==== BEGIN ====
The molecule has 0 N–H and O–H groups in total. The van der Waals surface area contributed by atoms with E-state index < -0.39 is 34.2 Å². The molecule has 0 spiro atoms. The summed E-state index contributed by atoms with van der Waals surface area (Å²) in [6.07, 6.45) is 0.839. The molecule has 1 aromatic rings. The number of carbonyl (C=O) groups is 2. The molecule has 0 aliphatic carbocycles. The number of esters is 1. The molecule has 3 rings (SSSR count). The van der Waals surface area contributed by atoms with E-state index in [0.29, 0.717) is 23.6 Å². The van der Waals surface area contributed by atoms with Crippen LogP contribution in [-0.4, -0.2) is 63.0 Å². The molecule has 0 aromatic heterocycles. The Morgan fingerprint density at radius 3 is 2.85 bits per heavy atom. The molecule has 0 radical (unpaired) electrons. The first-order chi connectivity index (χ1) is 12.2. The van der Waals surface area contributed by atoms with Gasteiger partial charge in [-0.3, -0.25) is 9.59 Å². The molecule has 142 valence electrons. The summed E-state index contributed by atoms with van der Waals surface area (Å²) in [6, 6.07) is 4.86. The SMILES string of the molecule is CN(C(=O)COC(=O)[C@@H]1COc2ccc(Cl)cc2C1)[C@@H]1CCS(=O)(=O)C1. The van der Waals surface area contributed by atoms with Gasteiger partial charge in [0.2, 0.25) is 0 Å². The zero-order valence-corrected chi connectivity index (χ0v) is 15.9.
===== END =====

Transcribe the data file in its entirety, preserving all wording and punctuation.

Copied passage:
The molecule has 0 N–H and O–H groups in total. The van der Waals surface area contributed by atoms with E-state index < -0.39 is 34.2 Å². The molecule has 0 spiro atoms. The summed E-state index contributed by atoms with van der Waals surface area (Å²) in [6.07, 6.45) is 0.839. The molecule has 1 aromatic rings. The number of carbonyl (C=O) groups is 2. The molecule has 0 aliphatic carbocycles. The number of esters is 1. The molecule has 3 rings (SSSR count). The van der Waals surface area contributed by atoms with E-state index in [0.29, 0.717) is 23.6 Å². The van der Waals surface area contributed by atoms with Crippen LogP contribution in [-0.4, -0.2) is 63.0 Å². The molecule has 0 aromatic heterocycles. The Morgan fingerprint density at radius 3 is 2.85 bits per heavy atom. The molecule has 0 radical (unpaired) electrons. The first-order chi connectivity index (χ1) is 12.2. The van der Waals surface area contributed by atoms with Gasteiger partial charge in [-0.3, -0.25) is 9.59 Å². The molecule has 142 valence electrons. The summed E-state index contributed by atoms with van der Waals surface area (Å²) in [6, 6.07) is 4.86. The SMILES string of the molecule is CN(C(=O)COC(=O)[C@@H]1COc2ccc(Cl)cc2C1)[C@@H]1CCS(=O)(=O)C1. The van der Waals surface area contributed by atoms with Gasteiger partial charge in [0.2, 0.25) is 0 Å². The zero-order valence-corrected chi connectivity index (χ0v) is 15.9.